Guard Lock Skin
by Tone Ghost Ether (Audio CD)
 

The gargoyle-induced world-fusion CD from Tone Ghost Ether ~ eerily comforting, somewhat mesmerizing, and hauntingly beautiful.

TGE ~ Guard Lock Skin

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1. This Was That

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2. Guard Lock Skin

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3. Gamelan Moon Landing (rhythmic)

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4. Three Drawn Still

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CREDITS

Tone Ghost Ether is Kit Watkins, John Tlusty, and Brad Allen. Visit the Tone Ghost Ether web page for more information.

REVIEWS

Kit Watkins is making quite a splash these days (see the current [March 2004] interview with him for more detail). One of his non-solo projects is a collaborative effort with musicians John Tlusty and Brad Allen. The three of them comprise Tone (Watkins), Ghost (Tlusty), and Ether (Allen). That this collaboration is an equal effort should be evidenced in the naming convention used for every CD and every track on every CD: all the titles contain three words!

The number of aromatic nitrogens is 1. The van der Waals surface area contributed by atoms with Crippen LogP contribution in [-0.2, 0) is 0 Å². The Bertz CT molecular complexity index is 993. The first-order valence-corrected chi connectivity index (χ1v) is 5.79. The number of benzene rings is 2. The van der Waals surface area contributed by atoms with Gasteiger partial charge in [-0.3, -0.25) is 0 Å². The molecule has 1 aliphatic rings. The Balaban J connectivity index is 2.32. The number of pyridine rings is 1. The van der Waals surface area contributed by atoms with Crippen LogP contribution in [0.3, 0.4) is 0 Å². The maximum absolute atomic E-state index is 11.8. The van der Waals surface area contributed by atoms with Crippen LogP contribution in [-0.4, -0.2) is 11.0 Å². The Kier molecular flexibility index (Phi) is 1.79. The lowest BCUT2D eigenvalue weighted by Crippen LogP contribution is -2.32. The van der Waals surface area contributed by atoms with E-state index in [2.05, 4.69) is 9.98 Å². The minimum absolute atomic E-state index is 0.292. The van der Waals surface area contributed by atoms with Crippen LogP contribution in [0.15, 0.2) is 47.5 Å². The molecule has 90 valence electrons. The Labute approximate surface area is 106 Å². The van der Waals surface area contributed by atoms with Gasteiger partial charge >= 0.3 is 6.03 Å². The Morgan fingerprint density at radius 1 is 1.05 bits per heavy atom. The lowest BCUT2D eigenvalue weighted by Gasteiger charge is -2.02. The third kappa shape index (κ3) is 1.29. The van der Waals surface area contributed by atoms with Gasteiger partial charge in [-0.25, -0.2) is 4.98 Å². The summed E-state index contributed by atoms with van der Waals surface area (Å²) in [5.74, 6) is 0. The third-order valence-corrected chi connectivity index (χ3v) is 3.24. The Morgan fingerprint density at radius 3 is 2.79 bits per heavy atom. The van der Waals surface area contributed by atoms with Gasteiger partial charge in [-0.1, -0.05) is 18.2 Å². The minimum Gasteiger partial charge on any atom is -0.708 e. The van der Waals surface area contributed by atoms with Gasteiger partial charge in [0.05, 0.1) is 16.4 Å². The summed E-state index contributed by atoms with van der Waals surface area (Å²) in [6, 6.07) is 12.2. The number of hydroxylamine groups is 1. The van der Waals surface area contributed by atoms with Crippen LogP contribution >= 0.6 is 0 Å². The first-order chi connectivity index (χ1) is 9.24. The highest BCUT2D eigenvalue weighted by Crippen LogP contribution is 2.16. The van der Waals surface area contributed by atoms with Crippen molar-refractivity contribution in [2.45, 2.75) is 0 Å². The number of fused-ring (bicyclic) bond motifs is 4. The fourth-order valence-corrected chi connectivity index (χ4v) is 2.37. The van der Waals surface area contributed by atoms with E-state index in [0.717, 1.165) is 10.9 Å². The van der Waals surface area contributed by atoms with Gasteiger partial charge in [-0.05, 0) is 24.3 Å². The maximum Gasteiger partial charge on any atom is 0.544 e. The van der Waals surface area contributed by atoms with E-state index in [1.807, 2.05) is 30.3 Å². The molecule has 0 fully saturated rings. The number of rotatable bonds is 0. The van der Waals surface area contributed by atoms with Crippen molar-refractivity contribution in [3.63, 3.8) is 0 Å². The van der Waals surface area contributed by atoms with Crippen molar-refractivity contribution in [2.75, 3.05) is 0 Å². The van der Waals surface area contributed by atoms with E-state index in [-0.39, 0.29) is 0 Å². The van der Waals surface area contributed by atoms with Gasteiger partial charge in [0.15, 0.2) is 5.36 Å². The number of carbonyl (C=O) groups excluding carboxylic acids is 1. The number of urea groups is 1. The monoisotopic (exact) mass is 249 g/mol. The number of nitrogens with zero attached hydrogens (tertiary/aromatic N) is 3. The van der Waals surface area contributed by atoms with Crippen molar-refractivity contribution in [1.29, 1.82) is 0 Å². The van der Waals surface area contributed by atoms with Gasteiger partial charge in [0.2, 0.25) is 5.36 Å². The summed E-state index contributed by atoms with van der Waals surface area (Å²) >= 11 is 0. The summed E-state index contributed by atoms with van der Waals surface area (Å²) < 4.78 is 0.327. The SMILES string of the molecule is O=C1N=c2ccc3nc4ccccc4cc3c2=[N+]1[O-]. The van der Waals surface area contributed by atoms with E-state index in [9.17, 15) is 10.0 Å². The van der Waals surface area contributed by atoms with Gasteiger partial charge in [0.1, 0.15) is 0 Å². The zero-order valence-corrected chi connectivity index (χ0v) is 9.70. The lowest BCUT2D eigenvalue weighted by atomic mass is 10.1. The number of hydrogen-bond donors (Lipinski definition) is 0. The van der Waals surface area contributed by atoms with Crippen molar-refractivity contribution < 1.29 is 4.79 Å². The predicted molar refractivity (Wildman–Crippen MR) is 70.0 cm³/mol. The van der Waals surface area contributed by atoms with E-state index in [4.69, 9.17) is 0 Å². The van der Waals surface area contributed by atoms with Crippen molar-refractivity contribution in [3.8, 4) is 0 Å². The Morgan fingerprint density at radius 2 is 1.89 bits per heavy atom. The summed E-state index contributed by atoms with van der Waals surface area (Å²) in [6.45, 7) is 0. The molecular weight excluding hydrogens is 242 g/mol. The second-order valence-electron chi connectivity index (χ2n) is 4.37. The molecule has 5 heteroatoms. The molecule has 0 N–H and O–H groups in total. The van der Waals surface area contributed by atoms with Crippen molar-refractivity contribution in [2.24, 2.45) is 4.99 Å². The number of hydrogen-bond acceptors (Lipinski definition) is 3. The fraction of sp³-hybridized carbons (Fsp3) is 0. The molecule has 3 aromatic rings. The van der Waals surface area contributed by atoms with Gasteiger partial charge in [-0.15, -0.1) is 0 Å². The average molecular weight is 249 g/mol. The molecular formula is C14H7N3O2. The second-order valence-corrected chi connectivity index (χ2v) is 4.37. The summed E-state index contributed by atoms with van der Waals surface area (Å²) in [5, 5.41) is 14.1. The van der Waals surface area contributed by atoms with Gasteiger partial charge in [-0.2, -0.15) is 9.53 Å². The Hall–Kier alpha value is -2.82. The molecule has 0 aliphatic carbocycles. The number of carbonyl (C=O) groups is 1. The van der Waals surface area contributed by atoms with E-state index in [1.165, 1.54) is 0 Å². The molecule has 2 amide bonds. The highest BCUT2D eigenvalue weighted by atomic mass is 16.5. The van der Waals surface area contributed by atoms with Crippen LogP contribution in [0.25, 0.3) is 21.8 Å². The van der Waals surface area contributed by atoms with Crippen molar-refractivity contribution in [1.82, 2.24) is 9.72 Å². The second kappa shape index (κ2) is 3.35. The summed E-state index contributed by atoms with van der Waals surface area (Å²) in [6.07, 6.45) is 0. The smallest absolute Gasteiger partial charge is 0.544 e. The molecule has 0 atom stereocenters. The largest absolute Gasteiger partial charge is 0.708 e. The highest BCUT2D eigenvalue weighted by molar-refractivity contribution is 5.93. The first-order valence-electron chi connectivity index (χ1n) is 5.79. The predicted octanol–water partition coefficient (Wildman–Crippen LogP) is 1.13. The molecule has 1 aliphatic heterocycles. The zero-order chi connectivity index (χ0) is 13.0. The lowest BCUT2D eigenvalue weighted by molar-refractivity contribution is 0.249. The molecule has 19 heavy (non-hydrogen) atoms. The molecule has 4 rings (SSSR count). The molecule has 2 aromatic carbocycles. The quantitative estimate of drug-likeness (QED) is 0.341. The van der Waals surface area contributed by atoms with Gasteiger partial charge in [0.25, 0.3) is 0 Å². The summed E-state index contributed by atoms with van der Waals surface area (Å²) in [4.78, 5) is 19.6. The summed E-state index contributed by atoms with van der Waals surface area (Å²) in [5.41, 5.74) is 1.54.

I first reviewed Tone Ghost Ether’s three debut CDs in 2002 (see 05-15-2002 link for the review). Then I was enthralled with the combined ethereal quality of the music; Watkins’ trademark electronic wind instruments and lilting ambience and the percussive effects of Tlusty and Allen, both of whom are also multi-instrumentalists. As the trio has matured, their sound has become more cohesive. Guard Lock Skin is presented as TGE’s “World Fusion” CD (the first three being Ambient, Acid-Jazz, and Mind-Trip), but aside from some background guttural utterances, the music on this Cd is every bit as flowing, and every bit as listenable as the three previous releases.

The four tracks on the CD are lengthy expositions that allow the individual instrumentalists to explore and stretch their inspirations. The shortest track is over seven minutes in length, the longest twenty-four. Tone Ghost Ether records all tracks live, using minimal editing and no overdubs. This personal improvisation allows the music to emanate as it develops. The result is astounding. That three musicians can work together in such a manner is remarkable; jam sessions are not unknown, of course, but typically a jam consists of a musical foundation based on a known pattern, such as a twelve-bar blues. In TGE’s case, the core quality of the pieces develops and mutates as it grows, the end result being a fascinating excursion of ambient and epic proportions.

Fred Puhan, AMBIENT VISIONS